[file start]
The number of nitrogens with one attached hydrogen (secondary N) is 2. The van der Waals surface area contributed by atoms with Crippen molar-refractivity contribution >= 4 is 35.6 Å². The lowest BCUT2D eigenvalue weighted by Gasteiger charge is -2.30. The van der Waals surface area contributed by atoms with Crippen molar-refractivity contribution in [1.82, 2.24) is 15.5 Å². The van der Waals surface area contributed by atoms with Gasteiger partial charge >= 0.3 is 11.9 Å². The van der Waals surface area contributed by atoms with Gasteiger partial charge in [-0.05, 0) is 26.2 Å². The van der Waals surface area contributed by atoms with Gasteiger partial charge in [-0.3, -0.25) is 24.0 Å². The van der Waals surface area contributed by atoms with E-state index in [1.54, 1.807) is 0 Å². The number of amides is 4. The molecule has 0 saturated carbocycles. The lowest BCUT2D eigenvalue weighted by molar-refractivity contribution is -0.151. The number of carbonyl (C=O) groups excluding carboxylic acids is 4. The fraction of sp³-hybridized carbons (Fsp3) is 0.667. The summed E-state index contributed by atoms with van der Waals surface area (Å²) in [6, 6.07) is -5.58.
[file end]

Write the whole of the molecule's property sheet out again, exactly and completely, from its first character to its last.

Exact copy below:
The number of nitrogens with one attached hydrogen (secondary N) is 2. The van der Waals surface area contributed by atoms with Crippen molar-refractivity contribution >= 4 is 35.6 Å². The lowest BCUT2D eigenvalue weighted by Gasteiger charge is -2.30. The van der Waals surface area contributed by atoms with Crippen molar-refractivity contribution in [1.82, 2.24) is 15.5 Å². The van der Waals surface area contributed by atoms with Gasteiger partial charge >= 0.3 is 11.9 Å². The van der Waals surface area contributed by atoms with Gasteiger partial charge in [-0.05, 0) is 26.2 Å². The van der Waals surface area contributed by atoms with Gasteiger partial charge in [-0.3, -0.25) is 24.0 Å². The van der Waals surface area contributed by atoms with E-state index in [1.54, 1.807) is 0 Å². The number of amides is 4. The molecule has 0 saturated carbocycles. The lowest BCUT2D eigenvalue weighted by molar-refractivity contribution is -0.151. The number of carbonyl (C=O) groups excluding carboxylic acids is 4. The fraction of sp³-hybridized carbons (Fsp3) is 0.667. The summed E-state index contributed by atoms with van der Waals surface area (Å²) in [6, 6.07) is -5.58.